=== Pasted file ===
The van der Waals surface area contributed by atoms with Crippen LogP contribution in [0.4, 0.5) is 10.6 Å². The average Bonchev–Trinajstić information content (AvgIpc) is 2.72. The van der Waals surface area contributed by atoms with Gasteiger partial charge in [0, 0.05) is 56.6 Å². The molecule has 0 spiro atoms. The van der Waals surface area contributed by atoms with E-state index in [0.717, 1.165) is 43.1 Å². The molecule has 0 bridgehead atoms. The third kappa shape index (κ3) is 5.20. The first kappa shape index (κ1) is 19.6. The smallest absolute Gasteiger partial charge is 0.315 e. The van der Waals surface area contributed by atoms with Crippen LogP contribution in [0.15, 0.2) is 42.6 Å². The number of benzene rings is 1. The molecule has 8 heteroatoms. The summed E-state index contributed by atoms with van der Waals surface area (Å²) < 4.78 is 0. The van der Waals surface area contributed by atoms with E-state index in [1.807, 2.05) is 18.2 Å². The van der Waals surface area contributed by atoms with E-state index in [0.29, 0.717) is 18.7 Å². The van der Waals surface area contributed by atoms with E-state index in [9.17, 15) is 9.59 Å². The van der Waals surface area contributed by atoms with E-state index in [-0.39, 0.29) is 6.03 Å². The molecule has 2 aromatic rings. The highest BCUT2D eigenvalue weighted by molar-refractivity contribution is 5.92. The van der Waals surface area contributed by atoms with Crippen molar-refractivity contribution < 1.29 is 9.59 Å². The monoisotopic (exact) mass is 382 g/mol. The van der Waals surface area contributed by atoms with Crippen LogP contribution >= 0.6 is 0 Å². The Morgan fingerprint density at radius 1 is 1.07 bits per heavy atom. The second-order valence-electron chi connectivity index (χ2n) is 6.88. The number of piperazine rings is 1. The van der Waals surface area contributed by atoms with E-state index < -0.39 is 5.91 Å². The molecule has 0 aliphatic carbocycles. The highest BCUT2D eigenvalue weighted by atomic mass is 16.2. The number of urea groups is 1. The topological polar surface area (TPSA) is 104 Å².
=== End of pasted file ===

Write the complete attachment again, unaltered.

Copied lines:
The van der Waals surface area contributed by atoms with Crippen LogP contribution in [0.4, 0.5) is 10.6 Å². The average Bonchev–Trinajstić information content (AvgIpc) is 2.72. The van der Waals surface area contributed by atoms with Gasteiger partial charge in [0, 0.05) is 56.6 Å². The molecule has 0 spiro atoms. The van der Waals surface area contributed by atoms with E-state index in [0.717, 1.165) is 43.1 Å². The molecule has 0 bridgehead atoms. The third kappa shape index (κ3) is 5.20. The first kappa shape index (κ1) is 19.6. The smallest absolute Gasteiger partial charge is 0.315 e. The van der Waals surface area contributed by atoms with Crippen LogP contribution in [0.15, 0.2) is 42.6 Å². The number of benzene rings is 1. The molecule has 8 heteroatoms. The summed E-state index contributed by atoms with van der Waals surface area (Å²) < 4.78 is 0. The van der Waals surface area contributed by atoms with E-state index in [1.807, 2.05) is 18.2 Å². The van der Waals surface area contributed by atoms with E-state index in [0.29, 0.717) is 18.7 Å². The van der Waals surface area contributed by atoms with E-state index in [9.17, 15) is 9.59 Å². The van der Waals surface area contributed by atoms with E-state index in [-0.39, 0.29) is 6.03 Å². The molecule has 2 aromatic rings. The highest BCUT2D eigenvalue weighted by molar-refractivity contribution is 5.92. The van der Waals surface area contributed by atoms with Crippen molar-refractivity contribution < 1.29 is 9.59 Å². The monoisotopic (exact) mass is 382 g/mol. The van der Waals surface area contributed by atoms with Crippen LogP contribution >= 0.6 is 0 Å². The Morgan fingerprint density at radius 1 is 1.07 bits per heavy atom. The second-order valence-electron chi connectivity index (χ2n) is 6.88. The number of piperazine rings is 1. The van der Waals surface area contributed by atoms with E-state index < -0.39 is 5.91 Å². The molecule has 0 aliphatic carbocycles. The highest BCUT2D eigenvalue weighted by atomic mass is 16.2. The number of urea groups is 1. The topological polar surface area (TPSA) is 104 Å².